Boston Beer Co. (NYSE:SAM) announced fourth-quarter 2015 results Thursday after the market close, and made it clear that heightened competition is making things as difficult as ever for the craft brewing giant. But before we go there, let's take a closer look at what Boston Beer achieved in both the fourth quarter and full-year 2015.
The headline numbers
Quarterly revenue fell 1.2% year over year, to $215.1 million, as price increases only partially offset a 3% decline in core shipment volume from the same year-ago period, to 958,000 barrels. Quarterly depletions -- a key measure for how quickly Boston Beer's product travels from warehouses to consumer outlets -- fell 3% year over year, and net income dropped 15.7%, to $16.1 million.
Thanks to repurchases during the past year -- including 438,000 shares bought back for $87.9 million since the end of last quarter -- net income per diluted share fell a more modest 13.6%, to $1.21. Just last week, Boston Beer's board of directors approved a $50 million increase to its existing repurchase authorization, bringing the program's total to $575 million, of which all but $95.9 million had been exhausted as of February 12, 2016. Nonetheless, the positive effects of buybacks and expanding gross margin -- up 80 basis points, to 50.6% in Q4 -- were more than offset by Boston Beer's declining revenue and planned increases to advertising, promotion, and selling expenses.
When all was said and done in 2015, Boston Beer's revenue climbed 6% year over year, to $959.9 million, full-year depletions climbed 4%, and diluted net income per share rose 8%, to $7.25. That might not sound impressive, but these figures arrived firmly within Boston Beer's latest guidance ranges, which called for full-year earnings per share between $7.00 and $7.40, and depletions growth between 3% and 6%. By comparison, analysts' consensus estimates predicted slightly lower full-year earnings of $7.20 per share, and higher revenue of $968.4 million.
"We believe we have lost share..."
Boston Beer's founding chairman, Jim Koch, didn't sugarcoat it, stating: "Our depletion trends softened during the year, even as the better beer and craft categories appear healthy. We believe we have lost share, as new craft brewers enter the market and more existing craft brewers are expanding their regional distribution, with the result that drinkers are seeing more choices, including a wave of new beers in all markets."
At the same time, Koch insisted that Boston Beer remains well positioned to participate in the craft beer category's continued growth over the long term, as well as to use its strong financial position to continue to strategically invest in growing its brands.
Next, Boston Beer CEO Martin Roper largely echoed the comments he made last quarter, blaming depletions declines on decreases in Boston Beer's core Samuel Adams varieties, as well as general declines in the cider category affecting its Angry Orchard brands -- though he did note that Angry Orchard maintained its share throughout the quarter. On a positive note, Boston Beer continues to enjoy the relative strength of its younger Coney Island, Twisted Tea, and Traveler brands.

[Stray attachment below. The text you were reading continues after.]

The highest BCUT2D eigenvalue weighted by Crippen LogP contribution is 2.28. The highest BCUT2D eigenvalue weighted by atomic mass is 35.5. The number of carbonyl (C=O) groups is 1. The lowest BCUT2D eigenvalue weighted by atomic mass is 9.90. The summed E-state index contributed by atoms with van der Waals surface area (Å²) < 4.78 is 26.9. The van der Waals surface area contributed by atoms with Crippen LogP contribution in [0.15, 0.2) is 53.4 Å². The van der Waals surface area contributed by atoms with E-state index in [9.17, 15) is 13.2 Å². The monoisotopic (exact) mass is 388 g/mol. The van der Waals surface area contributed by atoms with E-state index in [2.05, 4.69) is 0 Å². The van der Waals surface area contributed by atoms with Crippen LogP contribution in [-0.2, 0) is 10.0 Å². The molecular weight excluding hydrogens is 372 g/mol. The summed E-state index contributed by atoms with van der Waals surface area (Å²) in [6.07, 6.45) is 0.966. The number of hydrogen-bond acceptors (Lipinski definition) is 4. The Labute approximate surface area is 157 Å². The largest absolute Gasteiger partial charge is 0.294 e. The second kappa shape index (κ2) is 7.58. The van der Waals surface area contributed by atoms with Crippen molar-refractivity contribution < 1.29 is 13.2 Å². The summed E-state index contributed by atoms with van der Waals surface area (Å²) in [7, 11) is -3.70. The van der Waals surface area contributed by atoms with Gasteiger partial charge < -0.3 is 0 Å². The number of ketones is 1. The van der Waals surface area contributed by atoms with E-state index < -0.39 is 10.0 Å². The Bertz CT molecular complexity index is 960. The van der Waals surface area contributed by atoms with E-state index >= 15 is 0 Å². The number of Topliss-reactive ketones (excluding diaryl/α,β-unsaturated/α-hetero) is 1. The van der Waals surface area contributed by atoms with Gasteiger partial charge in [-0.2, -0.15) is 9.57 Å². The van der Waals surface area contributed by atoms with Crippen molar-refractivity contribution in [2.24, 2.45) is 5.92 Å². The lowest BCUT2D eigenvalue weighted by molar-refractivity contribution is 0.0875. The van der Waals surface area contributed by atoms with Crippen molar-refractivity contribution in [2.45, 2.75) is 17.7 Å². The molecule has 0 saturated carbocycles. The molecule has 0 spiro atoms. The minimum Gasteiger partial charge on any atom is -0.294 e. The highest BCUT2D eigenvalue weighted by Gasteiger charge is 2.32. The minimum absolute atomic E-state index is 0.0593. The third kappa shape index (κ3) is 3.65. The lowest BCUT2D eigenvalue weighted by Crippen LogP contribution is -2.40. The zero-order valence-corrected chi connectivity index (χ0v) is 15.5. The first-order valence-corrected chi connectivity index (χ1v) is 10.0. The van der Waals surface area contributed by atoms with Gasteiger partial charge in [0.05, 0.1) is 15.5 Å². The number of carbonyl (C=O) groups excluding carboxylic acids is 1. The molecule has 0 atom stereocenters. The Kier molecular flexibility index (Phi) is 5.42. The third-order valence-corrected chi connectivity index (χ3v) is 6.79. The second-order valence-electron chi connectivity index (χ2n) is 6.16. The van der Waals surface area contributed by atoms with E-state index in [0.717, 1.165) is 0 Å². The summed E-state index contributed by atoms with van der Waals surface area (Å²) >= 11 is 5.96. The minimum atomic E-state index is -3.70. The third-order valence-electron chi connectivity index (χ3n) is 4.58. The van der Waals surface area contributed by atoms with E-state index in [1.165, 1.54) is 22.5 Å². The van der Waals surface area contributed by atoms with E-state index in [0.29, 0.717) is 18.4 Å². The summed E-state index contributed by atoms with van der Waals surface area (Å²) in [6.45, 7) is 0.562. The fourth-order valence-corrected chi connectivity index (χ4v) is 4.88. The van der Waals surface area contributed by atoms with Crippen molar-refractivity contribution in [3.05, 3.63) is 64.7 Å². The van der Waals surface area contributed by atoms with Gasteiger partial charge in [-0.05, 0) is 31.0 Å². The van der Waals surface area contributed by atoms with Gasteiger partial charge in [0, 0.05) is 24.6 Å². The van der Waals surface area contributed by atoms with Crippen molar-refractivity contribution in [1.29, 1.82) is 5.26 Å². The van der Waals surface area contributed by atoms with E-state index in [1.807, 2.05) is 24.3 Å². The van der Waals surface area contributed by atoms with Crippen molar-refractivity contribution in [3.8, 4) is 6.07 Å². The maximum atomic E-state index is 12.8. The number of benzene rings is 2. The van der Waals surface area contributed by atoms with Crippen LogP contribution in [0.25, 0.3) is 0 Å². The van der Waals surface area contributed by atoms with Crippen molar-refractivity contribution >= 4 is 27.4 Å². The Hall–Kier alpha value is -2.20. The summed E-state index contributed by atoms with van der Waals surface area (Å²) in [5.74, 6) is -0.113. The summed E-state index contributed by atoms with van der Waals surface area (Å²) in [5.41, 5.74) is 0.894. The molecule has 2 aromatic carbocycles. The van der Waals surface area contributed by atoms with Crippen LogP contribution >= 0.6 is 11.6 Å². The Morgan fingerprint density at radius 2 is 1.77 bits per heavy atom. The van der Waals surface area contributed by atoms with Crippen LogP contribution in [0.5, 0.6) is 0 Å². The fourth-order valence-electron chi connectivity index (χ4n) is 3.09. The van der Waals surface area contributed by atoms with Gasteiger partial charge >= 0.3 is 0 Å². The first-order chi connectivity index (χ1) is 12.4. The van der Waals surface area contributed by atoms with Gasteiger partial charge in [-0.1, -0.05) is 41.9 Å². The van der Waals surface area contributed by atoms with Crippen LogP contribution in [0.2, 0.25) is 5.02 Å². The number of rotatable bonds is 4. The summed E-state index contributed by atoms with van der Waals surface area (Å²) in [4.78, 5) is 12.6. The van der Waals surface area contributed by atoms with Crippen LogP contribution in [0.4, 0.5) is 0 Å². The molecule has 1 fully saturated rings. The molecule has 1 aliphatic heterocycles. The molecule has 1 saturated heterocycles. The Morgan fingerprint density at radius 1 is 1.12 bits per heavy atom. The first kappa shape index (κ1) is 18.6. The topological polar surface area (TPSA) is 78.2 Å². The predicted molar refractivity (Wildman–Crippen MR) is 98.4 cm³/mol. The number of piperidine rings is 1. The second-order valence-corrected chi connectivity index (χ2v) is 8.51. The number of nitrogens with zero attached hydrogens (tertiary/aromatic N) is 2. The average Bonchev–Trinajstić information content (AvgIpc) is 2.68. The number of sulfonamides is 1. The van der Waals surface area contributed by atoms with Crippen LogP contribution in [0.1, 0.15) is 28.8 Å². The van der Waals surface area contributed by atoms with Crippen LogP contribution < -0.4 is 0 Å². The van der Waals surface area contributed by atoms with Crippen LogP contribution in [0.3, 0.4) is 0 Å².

Cheers to another year
Through the first six weeks of the year ended February 6, 2016, Boston Beer has seen these trends continue, with depletions down 3% from the same year-ago period. But perhaps most important to its future direction, Roper explained:
We expect to maintain a high level of brand investment in this competitive environment, as we pursue sustainable growth. At the same time, we are taking steps to ensure that our investment dollars are well spent. To that end, we plan to evaluate the effectiveness of all of our investments and endeavor to improve our internal processes and cost structures. We continue to evaluate all our spending, so as to allocate it to the activities which are most likely to support growth.
On one hand, keeping in mind that Boston Beer already provided preliminary guidance for 2016, along with its Q3 report in October, Boston Beer now expects slightly lower full-year depletions and shipments growth in the mid-single-digit range, compared to previous guidance for mid- to high-single-digit growth.
On the other hand, Boston Beer also anticipates increased 2016 ad, promo, and selling expenses of between $10 million and $20 million, and capital spending between $60 million and $80 million -- the latter of which marks a $10 million reduction from both ends of Boston Beer's previous capital spending estimates. Meanwhile, Boston Beer continues to expect national price increases in 2016 between 1% and 2%, and healthy gross margin between 52% and 54%.
Finally, Boston Beer projects full-year earnings per diluted share between $7.60 to $8.00. That equates to year-over-year earnings growth of between 4.8% and 10.3%, but still falls short of Wall Street's projections for 2016 earnings of $8.05 per share.
That doesn't mean Boston Beer's past days of heady growth are over. To the contrary, with a less than 2% share of the total U.S. beer market, the company knows it's still small enough to maintain the flexibility to pounce on growth opportunities as they arise, and is willing to invest in operational efficiency and innovation commensurate to the size of those opportunities.
Steve Symington has no position in any stocks mentioned. The Motley Fool owns shares of and recommends Boston Beer. Try any of our Foolish newsletter services free for 30 days. We Fools may not all hold the same opinions, but we all believe that considering a diverse range of insights makes us better investors. The Motley Fool has a disclosure policy.